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Review of The Pretender by

The Pretender

by K.A. Applegate

Back on the Animorphs re-read train with The Pretender, our first Tobias book in what feels like forever. Tobias leads the Animorphs in rescuing a captured free Hork-Bajir child; meanwhile, he has to deal with the usual teenage angst: some woman claiming to be his cousin wanting to take care of him, a letter from his departed father to be read on his birthday, and another red-tailed hawk muscling in on his prime feeding grounds.

The usual.

The B plot (or A plot? I don’t know which is which) is not great here. After The Hork-Bajir Chronicles we have a much better idea of Hork-Bajir life and culture. Applegate drops some references into this story, but for the most part this is your standard “Animorphs have to break into a Yeerk facility and sabotage it” plot. It just has some added Hork-Bajir muscle and some new punchlines from Marco. So in terms of the challenges the Animorphs face, there is nothing really new here, which is probably why Applegate spends surprisingly little time on this plot.

Tobias’ arc totally steals the show here. I know this was a Nickelodeon show when it was a TV show (so I think it was on YTV here in Canada, if I remember correctly), but Tobias was an angsty CW boy before the CW existed or had angsty boys on it. He just drips with regret and self-loathing and self-pity. Don’t get me wrong: I feel a lot of sympathy for him. This is well-deserved angst, not “some other person likes the person I like” angst. (Which I guess is also legitimate angst, if you’re at the age where that’s your life. I was never that age.)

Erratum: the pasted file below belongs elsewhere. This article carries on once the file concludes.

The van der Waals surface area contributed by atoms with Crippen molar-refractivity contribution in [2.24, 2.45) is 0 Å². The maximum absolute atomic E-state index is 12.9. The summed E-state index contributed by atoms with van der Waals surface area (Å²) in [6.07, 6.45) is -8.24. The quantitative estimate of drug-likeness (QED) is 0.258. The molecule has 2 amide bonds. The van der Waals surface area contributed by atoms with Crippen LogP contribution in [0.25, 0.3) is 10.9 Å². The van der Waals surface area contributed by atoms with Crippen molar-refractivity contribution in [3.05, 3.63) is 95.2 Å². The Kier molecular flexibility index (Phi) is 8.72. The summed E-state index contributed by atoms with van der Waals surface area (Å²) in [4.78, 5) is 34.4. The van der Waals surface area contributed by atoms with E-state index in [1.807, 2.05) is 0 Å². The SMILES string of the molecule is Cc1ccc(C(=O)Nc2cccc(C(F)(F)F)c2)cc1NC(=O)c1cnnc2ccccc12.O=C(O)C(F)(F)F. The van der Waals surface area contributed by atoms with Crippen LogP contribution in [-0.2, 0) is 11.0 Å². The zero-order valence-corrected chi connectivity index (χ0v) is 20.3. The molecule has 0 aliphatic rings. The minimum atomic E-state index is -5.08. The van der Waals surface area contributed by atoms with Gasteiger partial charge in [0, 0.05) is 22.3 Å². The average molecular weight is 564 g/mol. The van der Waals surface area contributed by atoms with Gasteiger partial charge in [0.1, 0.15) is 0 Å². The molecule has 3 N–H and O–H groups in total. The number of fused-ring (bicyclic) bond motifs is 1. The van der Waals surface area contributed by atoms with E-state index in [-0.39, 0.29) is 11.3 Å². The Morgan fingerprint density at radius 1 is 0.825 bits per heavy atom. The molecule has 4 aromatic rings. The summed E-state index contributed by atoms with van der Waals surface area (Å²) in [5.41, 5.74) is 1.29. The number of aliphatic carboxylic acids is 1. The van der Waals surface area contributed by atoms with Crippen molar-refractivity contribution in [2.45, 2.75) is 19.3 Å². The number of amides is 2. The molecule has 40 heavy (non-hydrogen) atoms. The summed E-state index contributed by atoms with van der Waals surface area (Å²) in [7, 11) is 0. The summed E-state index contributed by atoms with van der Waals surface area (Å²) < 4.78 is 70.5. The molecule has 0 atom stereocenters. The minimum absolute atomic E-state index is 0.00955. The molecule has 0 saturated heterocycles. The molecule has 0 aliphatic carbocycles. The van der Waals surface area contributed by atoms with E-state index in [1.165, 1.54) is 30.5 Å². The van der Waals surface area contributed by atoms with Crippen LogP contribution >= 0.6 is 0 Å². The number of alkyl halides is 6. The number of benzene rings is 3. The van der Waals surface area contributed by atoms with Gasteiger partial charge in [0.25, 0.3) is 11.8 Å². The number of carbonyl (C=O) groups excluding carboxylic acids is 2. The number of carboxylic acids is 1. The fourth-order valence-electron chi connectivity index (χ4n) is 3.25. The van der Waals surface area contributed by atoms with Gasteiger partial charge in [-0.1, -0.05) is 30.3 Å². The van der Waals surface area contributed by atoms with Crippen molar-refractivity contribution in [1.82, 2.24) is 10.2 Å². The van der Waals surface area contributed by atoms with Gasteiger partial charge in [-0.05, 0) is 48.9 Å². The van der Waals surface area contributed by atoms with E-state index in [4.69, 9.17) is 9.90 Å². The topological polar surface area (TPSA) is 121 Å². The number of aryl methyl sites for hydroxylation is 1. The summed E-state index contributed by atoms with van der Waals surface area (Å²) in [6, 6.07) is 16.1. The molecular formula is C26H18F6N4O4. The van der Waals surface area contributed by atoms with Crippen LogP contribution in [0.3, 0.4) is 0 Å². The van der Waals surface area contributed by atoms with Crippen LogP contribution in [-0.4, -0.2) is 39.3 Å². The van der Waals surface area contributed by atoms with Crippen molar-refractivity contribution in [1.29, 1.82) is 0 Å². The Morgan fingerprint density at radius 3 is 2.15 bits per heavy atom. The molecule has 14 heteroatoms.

I enjoy the way Applegate offers Tobias a legitimate, difficult dilemma. He can morph his human body and become Tobias the human again—but after two hours, that’s it. He can have a regular life, but he won’t be an Animorph any more. On the one hand, this would be a huge relief. He wouldn’t be under direct threat from the Yeerks. He could eat human food and sleep in a proper bed. On the other hand, he wouldn’t be in the fight any more. And his life as a human seemed pretty crappy, to be honest.

This book also directly addresses Tobias/Rachel for the first time in a while. Rachel pretty much comes out and says that if Tobias were human she would date him. It’s heartbreaking, especially because I totally ship Tobias/Rachel. Her conversations with Tobias are the best part of this book, because she is all about keeping it real. She’s like, “This is what it is. You’re a hawk, but you’ll never be a hawk.” And Rachel—who, let’s not forget, is the most gung ho, warlike of the Animorphs—advocates for Tobias to drop out and become human again.

Almost as if she is envious of that option. Almost.

Tobias has an out. He doesn’t take it. Does that make him a hero? I don’t know. Even at this point in the series, I think Applegate has already come down pretty hard on the “in war, there are no heroes” theme: Tobias has done his share of questionable things, and he will go on to do more questionable things, as will the rest of the Animorphs.

Speaking of questionable things, next time, You’ll Never Believe How Cassie Shrinks Her Waistline With This One Easy Trick!


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